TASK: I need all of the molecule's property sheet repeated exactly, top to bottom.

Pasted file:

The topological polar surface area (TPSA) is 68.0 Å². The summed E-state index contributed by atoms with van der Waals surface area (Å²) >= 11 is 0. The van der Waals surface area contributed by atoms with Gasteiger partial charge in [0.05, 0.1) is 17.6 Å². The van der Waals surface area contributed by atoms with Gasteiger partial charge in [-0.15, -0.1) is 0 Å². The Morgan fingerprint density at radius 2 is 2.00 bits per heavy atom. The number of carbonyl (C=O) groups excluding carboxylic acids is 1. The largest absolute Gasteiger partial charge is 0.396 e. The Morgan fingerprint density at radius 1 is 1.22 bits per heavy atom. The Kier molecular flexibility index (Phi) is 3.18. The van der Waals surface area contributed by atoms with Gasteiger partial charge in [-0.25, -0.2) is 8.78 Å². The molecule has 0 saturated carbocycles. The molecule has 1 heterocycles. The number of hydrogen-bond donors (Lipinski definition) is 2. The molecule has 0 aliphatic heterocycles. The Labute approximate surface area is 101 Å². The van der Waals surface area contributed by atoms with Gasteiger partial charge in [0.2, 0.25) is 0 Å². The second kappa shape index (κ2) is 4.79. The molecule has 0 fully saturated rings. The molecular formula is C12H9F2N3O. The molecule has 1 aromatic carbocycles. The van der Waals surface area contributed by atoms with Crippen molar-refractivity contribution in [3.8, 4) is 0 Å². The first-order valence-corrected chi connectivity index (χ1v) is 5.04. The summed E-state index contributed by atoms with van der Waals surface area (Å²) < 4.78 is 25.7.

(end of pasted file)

The topological polar surface area (TPSA) is 68.0 Å². The summed E-state index contributed by atoms with van der Waals surface area (Å²) >= 11 is 0. The van der Waals surface area contributed by atoms with Gasteiger partial charge in [0.05, 0.1) is 17.6 Å². The van der Waals surface area contributed by atoms with Gasteiger partial charge in [-0.15, -0.1) is 0 Å². The Morgan fingerprint density at radius 2 is 2.00 bits per heavy atom. The number of carbonyl (C=O) groups excluding carboxylic acids is 1. The largest absolute Gasteiger partial charge is 0.396 e. The Morgan fingerprint density at radius 1 is 1.22 bits per heavy atom. The Kier molecular flexibility index (Phi) is 3.18. The van der Waals surface area contributed by atoms with Gasteiger partial charge in [-0.25, -0.2) is 8.78 Å². The molecule has 0 saturated carbocycles. The molecule has 1 heterocycles. The number of hydrogen-bond donors (Lipinski definition) is 2. The molecule has 0 aliphatic heterocycles. The Labute approximate surface area is 101 Å². The van der Waals surface area contributed by atoms with Gasteiger partial charge in [0.2, 0.25) is 0 Å². The second kappa shape index (κ2) is 4.79. The molecule has 0 fully saturated rings. The molecular formula is C12H9F2N3O. The molecule has 1 aromatic carbocycles. The van der Waals surface area contributed by atoms with Crippen molar-refractivity contribution in [3.8, 4) is 0 Å². The first-order valence-corrected chi connectivity index (χ1v) is 5.04. The summed E-state index contributed by atoms with van der Waals surface area (Å²) < 4.78 is 25.7.